All Commentary
Friday, November 1, 1996

Law Enforcement by Deceit?: Entrapment and Due Process

Many Dubious Investigative Tactics Are Perfectly Acceptable Under Current Laws

Ms. Johnson is a freelance journalist living in Tampa, Florida. She writes a monthly column dealing with personal sovereignty issues for Impact Press, a regional magazine distributed in the southeastern United States. Her work also appears regularly in The Hernando Today.

According to an April 1993 FBI Law Enforcement Bulletin, “Law enforcement officers often employ trickery and deception to catch those involved in criminal activity.” What might surprise you is that the Bulletin just quoted was not designed to discourage or reprimand such trickery, but rather to spell out how law enforcement officers can best conduct it so as to avoid undercover investigations [giving] rise to successful [defense] claims of entrapment.

Contrary to popular belief, executed properly, many dubious investigative tactics are perfectly acceptable under the current parameters of the law. The 1992 Supreme Court ruling in Jacobson v. United States—that law enforcement may not originate a criminal design, implant in an innocent person’s mind the disposition to commit a criminal act, and then induce commission of the crime so that the government may prosecute—establishes only loose and vague constraints on police procedure. The Supreme Court has held that when investigating certain criminal behavior, police may lawfully use a wide array of undercover techniques that, although deceptive, do not legally constitute entrapment.

The question is: What does? And why does law enforcement seem to have such extraordinary latitude to conduct lawful investigations that most would deem Machiavellian?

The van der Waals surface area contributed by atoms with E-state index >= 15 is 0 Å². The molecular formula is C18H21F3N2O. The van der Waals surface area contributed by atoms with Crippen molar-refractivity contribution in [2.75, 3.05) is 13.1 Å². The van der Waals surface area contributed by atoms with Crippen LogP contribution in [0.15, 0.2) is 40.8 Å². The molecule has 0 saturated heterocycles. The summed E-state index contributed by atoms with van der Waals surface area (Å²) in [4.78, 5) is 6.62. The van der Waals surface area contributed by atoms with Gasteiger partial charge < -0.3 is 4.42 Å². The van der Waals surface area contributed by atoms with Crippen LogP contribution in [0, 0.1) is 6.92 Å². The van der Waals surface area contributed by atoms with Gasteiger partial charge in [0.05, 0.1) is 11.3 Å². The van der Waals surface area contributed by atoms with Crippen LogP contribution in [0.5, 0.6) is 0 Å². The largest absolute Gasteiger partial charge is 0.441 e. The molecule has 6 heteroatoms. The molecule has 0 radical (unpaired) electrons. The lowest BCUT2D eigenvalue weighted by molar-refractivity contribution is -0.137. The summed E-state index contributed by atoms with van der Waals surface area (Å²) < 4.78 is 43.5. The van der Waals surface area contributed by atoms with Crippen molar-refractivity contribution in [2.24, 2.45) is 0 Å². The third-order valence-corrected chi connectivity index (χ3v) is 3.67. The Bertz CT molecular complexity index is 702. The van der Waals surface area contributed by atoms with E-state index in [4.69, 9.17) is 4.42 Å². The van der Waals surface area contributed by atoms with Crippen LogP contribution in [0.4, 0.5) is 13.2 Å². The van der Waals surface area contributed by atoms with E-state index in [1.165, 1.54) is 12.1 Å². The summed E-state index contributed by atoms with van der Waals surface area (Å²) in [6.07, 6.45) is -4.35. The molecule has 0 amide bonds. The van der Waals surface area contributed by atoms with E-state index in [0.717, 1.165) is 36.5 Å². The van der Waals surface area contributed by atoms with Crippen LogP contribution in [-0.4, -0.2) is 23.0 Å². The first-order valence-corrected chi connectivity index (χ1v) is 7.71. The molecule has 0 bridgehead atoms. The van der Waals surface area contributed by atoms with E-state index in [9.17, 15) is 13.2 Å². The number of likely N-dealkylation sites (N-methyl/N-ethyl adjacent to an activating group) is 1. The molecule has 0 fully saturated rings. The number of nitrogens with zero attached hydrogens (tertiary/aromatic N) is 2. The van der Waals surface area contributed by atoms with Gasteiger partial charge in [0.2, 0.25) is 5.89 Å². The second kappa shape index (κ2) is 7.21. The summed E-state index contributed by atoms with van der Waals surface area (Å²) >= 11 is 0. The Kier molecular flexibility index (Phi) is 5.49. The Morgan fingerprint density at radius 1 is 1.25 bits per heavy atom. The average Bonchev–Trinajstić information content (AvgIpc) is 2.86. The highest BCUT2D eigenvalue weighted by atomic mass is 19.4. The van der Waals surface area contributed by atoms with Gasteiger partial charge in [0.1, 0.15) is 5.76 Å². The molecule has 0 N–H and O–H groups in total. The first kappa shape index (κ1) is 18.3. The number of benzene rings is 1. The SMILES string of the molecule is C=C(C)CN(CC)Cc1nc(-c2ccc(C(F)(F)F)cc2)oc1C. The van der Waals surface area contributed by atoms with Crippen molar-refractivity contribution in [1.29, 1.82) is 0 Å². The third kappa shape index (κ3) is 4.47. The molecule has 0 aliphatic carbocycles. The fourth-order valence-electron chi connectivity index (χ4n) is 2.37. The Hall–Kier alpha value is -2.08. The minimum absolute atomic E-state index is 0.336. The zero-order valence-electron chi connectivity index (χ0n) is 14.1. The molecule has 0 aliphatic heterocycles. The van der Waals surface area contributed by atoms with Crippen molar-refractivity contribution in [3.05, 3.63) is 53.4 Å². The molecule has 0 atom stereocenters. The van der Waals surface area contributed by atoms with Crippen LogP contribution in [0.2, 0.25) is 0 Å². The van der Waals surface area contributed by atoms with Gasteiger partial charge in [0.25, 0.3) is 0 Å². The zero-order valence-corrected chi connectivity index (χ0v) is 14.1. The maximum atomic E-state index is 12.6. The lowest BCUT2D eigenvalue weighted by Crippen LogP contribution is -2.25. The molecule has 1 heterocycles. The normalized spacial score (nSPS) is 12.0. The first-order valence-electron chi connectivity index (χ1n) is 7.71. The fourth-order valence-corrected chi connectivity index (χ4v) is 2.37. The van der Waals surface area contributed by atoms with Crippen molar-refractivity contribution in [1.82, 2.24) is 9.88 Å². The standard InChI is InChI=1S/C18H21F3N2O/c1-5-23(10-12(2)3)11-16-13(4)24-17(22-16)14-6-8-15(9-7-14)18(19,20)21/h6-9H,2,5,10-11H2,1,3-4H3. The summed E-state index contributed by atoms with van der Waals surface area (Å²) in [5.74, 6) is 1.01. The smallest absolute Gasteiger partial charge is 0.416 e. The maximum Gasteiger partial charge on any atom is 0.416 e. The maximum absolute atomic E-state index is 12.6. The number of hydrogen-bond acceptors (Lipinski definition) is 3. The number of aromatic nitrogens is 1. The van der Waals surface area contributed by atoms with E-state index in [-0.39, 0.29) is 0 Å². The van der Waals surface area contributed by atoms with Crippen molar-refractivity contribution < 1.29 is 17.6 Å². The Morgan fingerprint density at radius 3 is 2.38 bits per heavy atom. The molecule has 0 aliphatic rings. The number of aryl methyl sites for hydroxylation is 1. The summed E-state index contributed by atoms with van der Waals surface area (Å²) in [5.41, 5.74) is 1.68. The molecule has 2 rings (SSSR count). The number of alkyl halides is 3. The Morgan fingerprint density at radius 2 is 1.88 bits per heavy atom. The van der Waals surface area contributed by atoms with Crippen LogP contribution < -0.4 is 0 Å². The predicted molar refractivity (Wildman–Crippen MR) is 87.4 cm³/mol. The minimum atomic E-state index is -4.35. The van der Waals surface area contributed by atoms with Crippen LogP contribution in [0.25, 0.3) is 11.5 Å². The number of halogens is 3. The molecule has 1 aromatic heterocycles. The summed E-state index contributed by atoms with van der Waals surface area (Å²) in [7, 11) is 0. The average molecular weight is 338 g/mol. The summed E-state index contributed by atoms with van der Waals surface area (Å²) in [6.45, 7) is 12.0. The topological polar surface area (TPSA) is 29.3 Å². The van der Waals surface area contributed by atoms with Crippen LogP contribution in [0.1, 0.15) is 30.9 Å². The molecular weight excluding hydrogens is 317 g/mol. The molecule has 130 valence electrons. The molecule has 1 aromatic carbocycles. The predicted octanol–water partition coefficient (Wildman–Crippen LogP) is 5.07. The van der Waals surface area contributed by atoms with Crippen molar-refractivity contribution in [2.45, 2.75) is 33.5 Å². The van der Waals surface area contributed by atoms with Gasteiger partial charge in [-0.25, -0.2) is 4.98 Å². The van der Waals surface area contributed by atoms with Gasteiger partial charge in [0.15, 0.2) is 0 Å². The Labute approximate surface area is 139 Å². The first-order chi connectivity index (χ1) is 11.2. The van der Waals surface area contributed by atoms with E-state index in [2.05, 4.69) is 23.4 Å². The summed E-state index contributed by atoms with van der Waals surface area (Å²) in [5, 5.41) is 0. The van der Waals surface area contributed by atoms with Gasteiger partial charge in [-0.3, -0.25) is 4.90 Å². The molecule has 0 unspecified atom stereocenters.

Entrapment is defined, in criminal law, as an affirmative defense (one in which the defendant has the burden of proof) which excuses a criminal defendant from liability for crimes proved to have been induced by certain governmental persuasion or deceit. In considering entrapment defenses, courts have deliberated four questions. Their answers to these questions determine in a particular case whether an entrapment defense is relevant and can exonerate the defendant.

The first question is: Does law enforcement need reasonable suspicion before targeting the accused in an undercover investigation?

Surprisingly, the answer is no. Numerous federal courts have held there is no Federal Constitutional requirement for any level of suspicion to initiate undercover operations. The courts have ruled there is no constitutional right to be free of investigation and that the fact of an undercover investigation having been initiated without suspicion does not bar the convictions of those who rise to its bait.

So, a defendant cannot be exonerated of a crime on entrapment grounds merely because he or she can prove that police had no reason whatsoever to suspect even the slightest of criminal inclinations. What he must prove is that he was induced by police to commit the crime. This leads us to the second question: What constitutes inducement?

An officer merely approaching a defendant and requesting that he commit a crime does not. To claim inducement, a defendant must prove he was unduly persuaded, threatened, coerced, harassed, or offered pleas based on sympathy or friendship by police. A defendant must demonstrate that the government conduct created a situation in which an otherwise law-abiding citizen would commit an offense.

For example, in United States v. Young, the Internal Revenue Service (IRS) placed an undercover female informant at an IRS site to investigate drug activity. The informant became friendly with the male defendant, who hoped the relationship would develop into a romantic one. During the next four months, the defendant and the informant had contact at work as well as frequent telephone conversations in which they discussed their mutual marijuana habit and the availability of the drug. Five of these conversations were initiated by the informant.

Sometime later, the informant indicated that she had marijuana available for sale and the defendant agreed to find a buyer. The sale was arranged and the defendant arrested and prosecuted.

Clearly, inducement, right? Wrong. The court found that the level of contact between the informant and the defendant was not such as to be harassing or coercive. Nor was the friendship such that the defendant would feel compelled to respond affirmatively to the informant’s offer for some sort of personal, lawful gain.